By PR Chari
Call it unintended irony. But India’s Foreign Minister and National Security Adviser using a forum to discuss the resurrected Rajiv Gandhi Action Plan and the Holy Grail of nuclear disarmament to emphasise India’s devotion to nuclear deterrence is surely an oddity.
What these officials said is worth quoting. SM Krishna, External Affairs Minister, said, “Nuclear weapons today are [an] integral part of our national security and will remain so, pending nondiscriminatory and global nuclear disarmament.” And, the National Security Adviser, Shiv Shankar Menon, observed that India would be safer pursuing global nuclear disarmament, “but until we arrive at that happy state, we have no choice and a responsibility towards our own people, to have nuclear weapons to protect them from nuclear threats.” These enunciations are in synch with India’s overall nuclear disarmament policy to make hortatory statements on eliminating nuclear weapons, but proceeding quietly to strengthen its own nuclear arsenal and further refine its own missile capabilities.
Nothing new, therefore, in these expressions of India’s nuclear disarmament policy. Except for the further confession by the National Security Adviser that “On at least three occasions before 1998 other powers used the explicit or implicit threat of nuclear weapons to try and change India’s behavior.” He gave no further details. One is not privy to the Government’s intelligence on these occasions. But information available in the public domain on the nuclear weapons-related crises involving India and Pakistan before their nuclear tests in 1998 can be reviewed.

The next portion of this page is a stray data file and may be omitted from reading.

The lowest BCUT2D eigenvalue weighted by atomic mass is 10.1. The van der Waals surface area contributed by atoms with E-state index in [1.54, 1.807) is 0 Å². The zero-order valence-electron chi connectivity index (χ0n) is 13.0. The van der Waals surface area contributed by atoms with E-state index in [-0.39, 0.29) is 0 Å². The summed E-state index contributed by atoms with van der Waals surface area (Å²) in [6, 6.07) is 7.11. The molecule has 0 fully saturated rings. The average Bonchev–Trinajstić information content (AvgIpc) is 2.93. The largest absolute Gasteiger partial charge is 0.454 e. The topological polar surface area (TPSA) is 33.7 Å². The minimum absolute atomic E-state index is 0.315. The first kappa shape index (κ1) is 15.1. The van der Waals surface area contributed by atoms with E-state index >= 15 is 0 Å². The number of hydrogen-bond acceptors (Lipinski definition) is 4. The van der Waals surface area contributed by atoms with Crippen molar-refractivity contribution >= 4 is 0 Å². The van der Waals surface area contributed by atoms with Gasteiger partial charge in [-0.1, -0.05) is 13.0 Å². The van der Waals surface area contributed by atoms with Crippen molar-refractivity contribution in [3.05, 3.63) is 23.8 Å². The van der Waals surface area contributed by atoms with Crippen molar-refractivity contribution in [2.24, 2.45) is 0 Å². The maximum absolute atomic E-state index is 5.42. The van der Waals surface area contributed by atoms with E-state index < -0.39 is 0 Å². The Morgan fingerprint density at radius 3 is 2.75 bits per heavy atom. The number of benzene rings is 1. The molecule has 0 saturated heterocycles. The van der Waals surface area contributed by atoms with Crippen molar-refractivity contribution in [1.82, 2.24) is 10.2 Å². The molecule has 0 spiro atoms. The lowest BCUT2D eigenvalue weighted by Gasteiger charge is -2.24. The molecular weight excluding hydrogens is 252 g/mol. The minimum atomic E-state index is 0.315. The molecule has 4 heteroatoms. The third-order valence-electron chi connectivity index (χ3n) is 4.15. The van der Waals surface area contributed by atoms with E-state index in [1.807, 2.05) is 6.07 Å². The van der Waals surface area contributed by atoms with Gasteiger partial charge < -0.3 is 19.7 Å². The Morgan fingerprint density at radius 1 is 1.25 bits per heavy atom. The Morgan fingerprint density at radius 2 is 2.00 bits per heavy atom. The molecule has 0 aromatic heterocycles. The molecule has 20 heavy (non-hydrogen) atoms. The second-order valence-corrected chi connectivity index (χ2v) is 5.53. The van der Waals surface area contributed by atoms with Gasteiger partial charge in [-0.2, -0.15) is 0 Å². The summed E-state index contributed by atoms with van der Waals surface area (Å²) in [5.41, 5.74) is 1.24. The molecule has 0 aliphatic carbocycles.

None of these crises, therefore, contained any credible “explicit or implicit threat of nuclear weapons to try and change India’s behavior.” Much lies in the eyes and ears of the beholder. But, having made such large assertions in public the National Security Adviser must clarify himself. Or is he only tilting at windmills in seeking to justify India’s nuclear deterrent? And deride any effort by India to proceed unilaterally towards nuclear disarmament? These clever postures are a far cry from the Nehruvian era when India enjoyed a certain élan in the sphere of nuclear disarmament and the search for a safer world. India’s highly publicised contribution in recent years to revive this élan is the Rajiv Gandhi Action Plan (1988), which has been resurrected to refurbish the besmirched image of the NDA Government. But India is not prepared to join the Comprehensive Test Ban Treaty (CTBT) and permanently eschew nuclear testing. Nor is it willing to cease manufacturing fissile materials for weapons purposes before the Fissile Materials Cutoff Treaty (FMCT) is negotiated, of which there is no sign.
The final irony surely is that India fervently wishes to gain entry into the Nuclear Suppliers Group (MSG), the Missile Technology Control Regime (MTCR), Wassenaar Arrangement and Australia Group. All of them are multinational export control regimes designed to ensure the non-proliferation of all weapons of mass destruction. In other words, India would not like more countries to acquire nuclear weapons, while supporting nuclear disarmament as a desirable end, and keeping its powder dry. We are like that only!
Visiting Professor, IPCS
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